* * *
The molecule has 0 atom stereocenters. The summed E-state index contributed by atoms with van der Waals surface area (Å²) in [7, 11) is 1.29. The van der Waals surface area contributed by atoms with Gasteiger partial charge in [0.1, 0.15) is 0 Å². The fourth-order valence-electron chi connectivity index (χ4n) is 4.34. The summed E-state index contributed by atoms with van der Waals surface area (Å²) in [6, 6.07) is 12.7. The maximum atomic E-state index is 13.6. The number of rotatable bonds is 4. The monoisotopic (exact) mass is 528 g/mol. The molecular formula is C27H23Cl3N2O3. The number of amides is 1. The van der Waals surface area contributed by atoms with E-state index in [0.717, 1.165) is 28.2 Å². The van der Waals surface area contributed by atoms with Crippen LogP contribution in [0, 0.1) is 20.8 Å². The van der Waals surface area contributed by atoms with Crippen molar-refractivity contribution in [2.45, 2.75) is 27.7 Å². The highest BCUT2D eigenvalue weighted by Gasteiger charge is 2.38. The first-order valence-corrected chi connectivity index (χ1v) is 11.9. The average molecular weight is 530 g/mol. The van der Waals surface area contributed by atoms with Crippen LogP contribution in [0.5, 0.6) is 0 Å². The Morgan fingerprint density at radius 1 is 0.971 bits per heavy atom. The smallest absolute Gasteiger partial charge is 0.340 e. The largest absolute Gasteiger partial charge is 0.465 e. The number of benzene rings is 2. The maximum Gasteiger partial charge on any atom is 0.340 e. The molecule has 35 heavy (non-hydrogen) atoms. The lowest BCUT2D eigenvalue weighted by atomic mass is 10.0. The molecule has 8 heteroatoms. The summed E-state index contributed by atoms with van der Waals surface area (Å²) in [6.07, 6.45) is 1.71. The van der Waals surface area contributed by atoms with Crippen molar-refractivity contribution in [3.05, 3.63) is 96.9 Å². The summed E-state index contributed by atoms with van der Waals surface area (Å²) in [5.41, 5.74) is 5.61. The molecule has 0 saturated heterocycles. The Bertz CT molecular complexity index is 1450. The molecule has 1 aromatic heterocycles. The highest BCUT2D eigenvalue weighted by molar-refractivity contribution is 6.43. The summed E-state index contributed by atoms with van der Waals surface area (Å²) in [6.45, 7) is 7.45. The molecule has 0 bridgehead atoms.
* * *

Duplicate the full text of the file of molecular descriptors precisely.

The molecule has 0 atom stereocenters. The summed E-state index contributed by atoms with van der Waals surface area (Å²) in [7, 11) is 1.29. The van der Waals surface area contributed by atoms with Gasteiger partial charge in [0.1, 0.15) is 0 Å². The fourth-order valence-electron chi connectivity index (χ4n) is 4.34. The summed E-state index contributed by atoms with van der Waals surface area (Å²) in [6, 6.07) is 12.7. The maximum atomic E-state index is 13.6. The number of rotatable bonds is 4. The monoisotopic (exact) mass is 528 g/mol. The molecular formula is C27H23Cl3N2O3. The number of amides is 1. The van der Waals surface area contributed by atoms with E-state index in [0.717, 1.165) is 28.2 Å². The van der Waals surface area contributed by atoms with Crippen LogP contribution in [0, 0.1) is 20.8 Å². The van der Waals surface area contributed by atoms with Crippen molar-refractivity contribution in [2.45, 2.75) is 27.7 Å². The highest BCUT2D eigenvalue weighted by Gasteiger charge is 2.38. The first-order valence-corrected chi connectivity index (χ1v) is 11.9. The average molecular weight is 530 g/mol. The van der Waals surface area contributed by atoms with Crippen LogP contribution in [0.5, 0.6) is 0 Å². The Morgan fingerprint density at radius 1 is 0.971 bits per heavy atom. The smallest absolute Gasteiger partial charge is 0.340 e. The largest absolute Gasteiger partial charge is 0.465 e. The number of benzene rings is 2. The maximum Gasteiger partial charge on any atom is 0.340 e. The molecule has 35 heavy (non-hydrogen) atoms. The lowest BCUT2D eigenvalue weighted by atomic mass is 10.0. The molecule has 8 heteroatoms. The summed E-state index contributed by atoms with van der Waals surface area (Å²) in [6.07, 6.45) is 1.71. The van der Waals surface area contributed by atoms with Crippen molar-refractivity contribution in [3.05, 3.63) is 96.9 Å². The summed E-state index contributed by atoms with van der Waals surface area (Å²) in [5.41, 5.74) is 5.61. The molecule has 0 saturated heterocycles. The Bertz CT molecular complexity index is 1450. The molecule has 1 aromatic heterocycles. The highest BCUT2D eigenvalue weighted by molar-refractivity contribution is 6.43. The summed E-state index contributed by atoms with van der Waals surface area (Å²) in [6.45, 7) is 7.45. The molecule has 0 bridgehead atoms.